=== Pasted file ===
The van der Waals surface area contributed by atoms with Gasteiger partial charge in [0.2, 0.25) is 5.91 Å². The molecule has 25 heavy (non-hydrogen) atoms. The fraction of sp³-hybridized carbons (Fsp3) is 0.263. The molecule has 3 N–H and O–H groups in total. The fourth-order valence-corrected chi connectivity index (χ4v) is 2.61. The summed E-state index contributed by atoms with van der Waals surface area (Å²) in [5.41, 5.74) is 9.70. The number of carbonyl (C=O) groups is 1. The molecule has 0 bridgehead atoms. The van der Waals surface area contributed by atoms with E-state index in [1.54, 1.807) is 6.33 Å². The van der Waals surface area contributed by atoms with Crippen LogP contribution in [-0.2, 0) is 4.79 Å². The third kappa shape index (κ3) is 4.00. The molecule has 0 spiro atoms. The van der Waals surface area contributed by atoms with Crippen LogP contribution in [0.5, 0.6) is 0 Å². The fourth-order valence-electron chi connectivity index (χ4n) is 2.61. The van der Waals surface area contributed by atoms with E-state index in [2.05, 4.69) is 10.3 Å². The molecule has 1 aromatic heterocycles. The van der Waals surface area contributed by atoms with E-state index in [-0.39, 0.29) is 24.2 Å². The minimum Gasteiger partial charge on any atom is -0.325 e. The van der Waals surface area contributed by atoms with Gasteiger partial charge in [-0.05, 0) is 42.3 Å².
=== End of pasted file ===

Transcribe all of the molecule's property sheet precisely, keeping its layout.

The van der Waals surface area contributed by atoms with Gasteiger partial charge in [0.2, 0.25) is 5.91 Å². The molecule has 25 heavy (non-hydrogen) atoms. The fraction of sp³-hybridized carbons (Fsp3) is 0.263. The molecule has 3 N–H and O–H groups in total. The fourth-order valence-corrected chi connectivity index (χ4v) is 2.61. The summed E-state index contributed by atoms with van der Waals surface area (Å²) in [5.41, 5.74) is 9.70. The number of carbonyl (C=O) groups is 1. The molecule has 0 bridgehead atoms. The van der Waals surface area contributed by atoms with E-state index in [1.54, 1.807) is 6.33 Å². The van der Waals surface area contributed by atoms with Crippen LogP contribution in [-0.2, 0) is 4.79 Å². The third kappa shape index (κ3) is 4.00. The molecule has 0 spiro atoms. The van der Waals surface area contributed by atoms with Crippen LogP contribution in [0.5, 0.6) is 0 Å². The fourth-order valence-electron chi connectivity index (χ4n) is 2.61. The van der Waals surface area contributed by atoms with E-state index in [2.05, 4.69) is 10.3 Å². The molecule has 1 aromatic heterocycles. The van der Waals surface area contributed by atoms with E-state index in [-0.39, 0.29) is 24.2 Å². The minimum Gasteiger partial charge on any atom is -0.325 e. The van der Waals surface area contributed by atoms with Gasteiger partial charge in [-0.05, 0) is 42.3 Å².